The Double-Entry Bookkeeping Secret to Building Stable Loving Relationships

MIND READERS DICTIONARY : Mind Readers Dictionary show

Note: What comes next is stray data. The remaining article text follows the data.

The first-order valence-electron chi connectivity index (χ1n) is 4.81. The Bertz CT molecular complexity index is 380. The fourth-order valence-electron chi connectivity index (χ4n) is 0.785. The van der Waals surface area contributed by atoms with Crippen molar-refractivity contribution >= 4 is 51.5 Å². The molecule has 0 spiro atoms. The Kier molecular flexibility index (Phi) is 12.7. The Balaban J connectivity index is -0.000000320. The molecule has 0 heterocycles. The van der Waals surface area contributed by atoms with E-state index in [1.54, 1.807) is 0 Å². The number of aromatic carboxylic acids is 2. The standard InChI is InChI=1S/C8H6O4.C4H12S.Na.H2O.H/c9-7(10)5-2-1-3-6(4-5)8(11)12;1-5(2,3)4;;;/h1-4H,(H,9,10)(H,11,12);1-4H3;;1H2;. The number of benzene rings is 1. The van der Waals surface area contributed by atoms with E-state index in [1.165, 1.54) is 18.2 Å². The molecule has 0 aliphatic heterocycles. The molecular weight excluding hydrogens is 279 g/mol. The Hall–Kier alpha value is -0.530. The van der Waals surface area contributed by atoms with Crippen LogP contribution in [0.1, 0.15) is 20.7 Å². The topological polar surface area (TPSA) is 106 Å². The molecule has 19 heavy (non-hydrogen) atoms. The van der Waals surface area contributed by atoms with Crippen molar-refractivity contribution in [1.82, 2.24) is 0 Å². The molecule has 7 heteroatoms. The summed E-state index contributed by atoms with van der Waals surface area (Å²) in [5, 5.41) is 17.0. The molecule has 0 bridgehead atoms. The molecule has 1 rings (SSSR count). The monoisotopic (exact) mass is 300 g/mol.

Summary: "The secret to a stable relationship like ours," she said proudly," is give and take, a real 50/50 balance." I should look at her while she's talking to me, but I'm sneaking peeks at him, checking for a reaction. I know the couple well and you would have to cook the books pretty creatively to call their relationship 50/50. My guess is closer to 90/10. In our circles she's notorious for her demands and expectations. She takes up a lot of space which he supplies with nary a flinch. How does that work? My guess is that it's a 50/50 balance around a 90/10 set point. In other words, they're still negotiating a little give and take, but it's between say, 87/13, and 93/7. He doesn't flinch because he's not wondering about the set point. He's not wondering because the variation around the set point feels easy and balanced, sloshing gently and reliably around even a set point as skewed as theirs'. How are set points negotiated? Let's start by noticing the continuum between business and friend relationships. In business we audit who owes what. In friendship we try not to audit. Love is ideally way over on the friendship side of the continuum, so far over into ignoring who owes what that it's unsafe to love just anyone. You better pick your lover carefully or you'll end up failing to audit a joint account you share with an embezzler. To get to where we can ignore who owes what therefore takes a paradoxical blend of auditing and not auditing, carefully keeping track of who owes what so you can get to where you can afford to ignore who owes what. We'll call this the Auditor's Paradox: It takes auditing to stop auditing. To get safely to a set point where you can say, "who's counting?" you have to count who owes what. Keeping track of who owes what has a lot in common with double-entry bookkeeping. Each partner holds and maintains an intuited ledger; a ledger that registers what each gets and gives with each other. When negotiating set points, partners audit, discussing discrepancies as they arise. For example, when a partner says, "You don't appreciate what I did for you last week," it's the equivalent to "What I did for you last week is recorded in my ledger as accounts receivable, but you don't seem to have it recorded in your ledger as accounts payable." We mark and audit our transactions using the conventional terms of etiquette. For example terms like "please" "thank you," and "sorry" all mean, "I'm registering this transaction as establishing a debt to you, something I will add to my accounts payable, and you can add to your accounts receivable." These terms say, "I hereby acknowledge that I am receiving something from you." They're like receipts. How about invoices? When you say, "Well...OK, here you go," as you grant a favor, it can be like invoicing, like saying "In giving this favor, I'm recording in my accounts receivable a debt you now owe me." But what if instead you say, "not a problem," "no worries" or "don't mention it" as you grant a favor? Those don't sound like invoices. Taken literally they mean something more like "I'm not keeping track of the favor I just granted. You need not register it in your accounts payable, because I'm not registering it in my accounts receivable." What's up with that? Auditing is toxic buzz-kill to friendship and especially to love. Imagine billing your friends for the Thanksgiving dinner you provide them, or giving your partner an itemized list of the expenses you've incurred in your relationship. But given the Auditor's Paradox, auditing is also necessary. We shouldn't pair with someone who systematically cooks the books in his or her favor, so we have to audit some. But we also shouldn't stay with someone who is constantly auditing, so we try to offset auditing's buzz-kill by bestowing romantically lavish acts of kindness, acts that seem t